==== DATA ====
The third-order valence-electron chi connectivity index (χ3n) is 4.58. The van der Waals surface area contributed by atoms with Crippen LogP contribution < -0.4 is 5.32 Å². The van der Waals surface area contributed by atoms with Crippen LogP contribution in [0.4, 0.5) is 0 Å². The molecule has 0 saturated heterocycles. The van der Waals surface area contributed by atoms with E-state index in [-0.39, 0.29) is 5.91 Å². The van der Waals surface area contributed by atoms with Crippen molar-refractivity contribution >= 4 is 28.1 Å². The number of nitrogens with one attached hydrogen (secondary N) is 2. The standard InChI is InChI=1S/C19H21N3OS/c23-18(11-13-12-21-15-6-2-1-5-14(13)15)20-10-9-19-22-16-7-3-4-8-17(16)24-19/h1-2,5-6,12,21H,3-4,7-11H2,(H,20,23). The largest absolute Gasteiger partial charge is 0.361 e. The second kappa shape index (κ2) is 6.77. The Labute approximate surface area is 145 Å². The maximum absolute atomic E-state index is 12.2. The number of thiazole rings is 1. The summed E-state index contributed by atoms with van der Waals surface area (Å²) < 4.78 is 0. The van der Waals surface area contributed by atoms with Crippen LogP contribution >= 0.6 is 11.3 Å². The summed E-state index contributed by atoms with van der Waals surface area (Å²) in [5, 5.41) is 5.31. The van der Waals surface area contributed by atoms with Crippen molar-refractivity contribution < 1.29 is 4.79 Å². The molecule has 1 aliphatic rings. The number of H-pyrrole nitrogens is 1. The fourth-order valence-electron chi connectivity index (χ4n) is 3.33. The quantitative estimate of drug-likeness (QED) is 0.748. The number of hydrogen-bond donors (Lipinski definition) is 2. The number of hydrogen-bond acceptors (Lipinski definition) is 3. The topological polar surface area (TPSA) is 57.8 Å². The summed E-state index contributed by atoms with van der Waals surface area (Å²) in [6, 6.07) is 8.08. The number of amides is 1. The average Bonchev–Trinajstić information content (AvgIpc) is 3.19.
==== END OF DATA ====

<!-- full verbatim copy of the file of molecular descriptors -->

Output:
The third-order valence-electron chi connectivity index (χ3n) is 4.58. The van der Waals surface area contributed by atoms with Crippen LogP contribution < -0.4 is 5.32 Å². The van der Waals surface area contributed by atoms with Crippen LogP contribution in [0.4, 0.5) is 0 Å². The molecule has 0 saturated heterocycles. The van der Waals surface area contributed by atoms with E-state index in [-0.39, 0.29) is 5.91 Å². The van der Waals surface area contributed by atoms with Crippen molar-refractivity contribution >= 4 is 28.1 Å². The number of nitrogens with one attached hydrogen (secondary N) is 2. The standard InChI is InChI=1S/C19H21N3OS/c23-18(11-13-12-21-15-6-2-1-5-14(13)15)20-10-9-19-22-16-7-3-4-8-17(16)24-19/h1-2,5-6,12,21H,3-4,7-11H2,(H,20,23). The largest absolute Gasteiger partial charge is 0.361 e. The second kappa shape index (κ2) is 6.77. The Labute approximate surface area is 145 Å². The maximum absolute atomic E-state index is 12.2. The number of thiazole rings is 1. The summed E-state index contributed by atoms with van der Waals surface area (Å²) < 4.78 is 0. The van der Waals surface area contributed by atoms with Crippen LogP contribution >= 0.6 is 11.3 Å². The summed E-state index contributed by atoms with van der Waals surface area (Å²) in [5, 5.41) is 5.31. The van der Waals surface area contributed by atoms with Crippen molar-refractivity contribution < 1.29 is 4.79 Å². The molecule has 1 aliphatic rings. The number of H-pyrrole nitrogens is 1. The fourth-order valence-electron chi connectivity index (χ4n) is 3.33. The quantitative estimate of drug-likeness (QED) is 0.748. The number of hydrogen-bond donors (Lipinski definition) is 2. The number of hydrogen-bond acceptors (Lipinski definition) is 3. The topological polar surface area (TPSA) is 57.8 Å². The summed E-state index contributed by atoms with van der Waals surface area (Å²) in [6, 6.07) is 8.08. The number of amides is 1. The average Bonchev–Trinajstić information content (AvgIpc) is 3.19.